The scam claimed Koch explained a ‘wealth loophole’ that would ‘transform anyone into a millionaire within 3-4 months’ and viewers needed to get in on it ‘before the big banks shut it down for good’.
‘And sure enough, minutes after the interview was over, National Australia Bank called to stop Koch’s interview from being aired- it was already too late,’ it claimed.
The scam crypto investment platform is called QuantumAI and the fake article claimed Koch pulled out his phone to show Morning Show hosts Larry Emdur and Kylie Gillies how much money it was making him.
The too-good-to-be-true scam claims QuantumAI ‘uses artificial intelligence to automatically handle long and short selling for you so you can make money around the clock, even while you sleep’.
Australians are predicted to lose $4 billion to scammers this year, double last year’s total.
One of the biggest scams is phishing, where a scammer tries to con someone into revealing their identity and other personal information including banking details.
Ten tips to stay safe online
Shara Evans is a technology futurist and expert in online safety. Here are her tips to stay safe from hackers
1. Get basic IT security on devices including anti-virus programs, malware checkers, ransomware checkers, VPN, firewalls.
2. Use different passwords for every website and app. Make them long and complex – upper plus lower case letters, numbers, special characters. Save your passwords in an encrypted password vault.
3. Use two-factor authentication whenever possible (ie: logging into a secure bank portal requires you to provide an authentication code that’s sent to you via text or email or requires a SecureID token number)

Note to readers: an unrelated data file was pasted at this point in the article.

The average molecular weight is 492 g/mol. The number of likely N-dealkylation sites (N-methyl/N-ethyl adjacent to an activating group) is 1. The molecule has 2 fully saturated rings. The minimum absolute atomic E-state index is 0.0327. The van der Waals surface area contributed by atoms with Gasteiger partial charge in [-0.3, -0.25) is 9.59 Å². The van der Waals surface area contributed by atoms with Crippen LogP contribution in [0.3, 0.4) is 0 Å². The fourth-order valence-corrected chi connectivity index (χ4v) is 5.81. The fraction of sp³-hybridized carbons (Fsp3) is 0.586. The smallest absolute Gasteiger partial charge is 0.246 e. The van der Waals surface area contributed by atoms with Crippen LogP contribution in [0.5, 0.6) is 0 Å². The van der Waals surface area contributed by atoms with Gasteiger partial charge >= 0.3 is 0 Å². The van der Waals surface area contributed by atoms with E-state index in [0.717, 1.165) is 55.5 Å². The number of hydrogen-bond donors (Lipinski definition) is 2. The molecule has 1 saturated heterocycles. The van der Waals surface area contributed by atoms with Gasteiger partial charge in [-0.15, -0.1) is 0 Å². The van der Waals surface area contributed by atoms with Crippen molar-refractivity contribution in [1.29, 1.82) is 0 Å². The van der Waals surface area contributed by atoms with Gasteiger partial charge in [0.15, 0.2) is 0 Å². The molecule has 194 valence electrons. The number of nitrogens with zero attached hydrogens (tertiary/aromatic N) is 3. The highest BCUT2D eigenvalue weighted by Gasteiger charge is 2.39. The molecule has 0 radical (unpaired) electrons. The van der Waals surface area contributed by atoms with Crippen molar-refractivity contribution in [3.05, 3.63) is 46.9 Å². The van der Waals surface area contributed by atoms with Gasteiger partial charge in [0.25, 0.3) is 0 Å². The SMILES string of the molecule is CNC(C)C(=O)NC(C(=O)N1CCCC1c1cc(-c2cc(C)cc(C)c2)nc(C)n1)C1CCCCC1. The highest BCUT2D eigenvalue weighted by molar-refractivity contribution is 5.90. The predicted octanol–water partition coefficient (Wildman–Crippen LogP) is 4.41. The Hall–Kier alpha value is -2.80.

4. Use multiple email addresses. If you own a domain, it’s easy to set up an email alias (‘forwarder’) that names a specific site or type of activity. If compromised you can then disable an email alias address without impacting everything that you do. And, it will help you to identify the source of the leak.
5. Check your credit reports for signs of fraudulent activity – or wrong info.
6. Sign up for a credit/ID protection plan and put in place credit report bans if you have reason to suspect that your ID is compromised.
7. NEVER click on text or email hyperlinks that you don’t absolutely know are legit. Lots of people get in trouble this way. You can check a compressed link by copying it and entering it into the search bar to see what shows up. If it’s malware, you may see a notice. At the very least, check if the source domain seems suspicious, in which case don’t click it!
8. When uploading any sensitive info to a website portal check for the lock icon (https) – this means that your data is encrypted ‘in transit’ when its uploaded to the website. Company cyber security practices vary widely.
9. If someone phones you saying they’re from Company X – NEVER give out any info to them, unless you know them and are already expecting a call from a specific phone number or person.
10. NEVER publish your birthdate online! If you have it on social media DELETE it now. Unless you are doing an official financial transaction, there are very few good reasons for any party to know your real birthdate, much less store it.
According to comparison website Finder, Australians are also increasingly falling victim to fake text and phone calls.
Finder money expert Sarah Megginson said Australians had been flooded with fraudulent texts and phone calls in recent years and should ignore contact from unknown numbers.
‘Let the caller go to voicemail. If they leave a number, you can check if it matches a real business online,’ she said ion Monday.
‘Don’t ever reply to or click on links in text messages. These could link to viruses and other nasties, or fake sites looking to steal your personal data.’
One giveaway is if the text message has bad spelling or grammar.
‘Be especially cautious if you get a message in WhatsApp or on Facebook claiming to be from a relative who has lost their phone and now needs help,’ Ms Megginson said.
‘This is the so-called “mum scam”, and is responsible for $2.6 million in losses in the first seven months of the year.’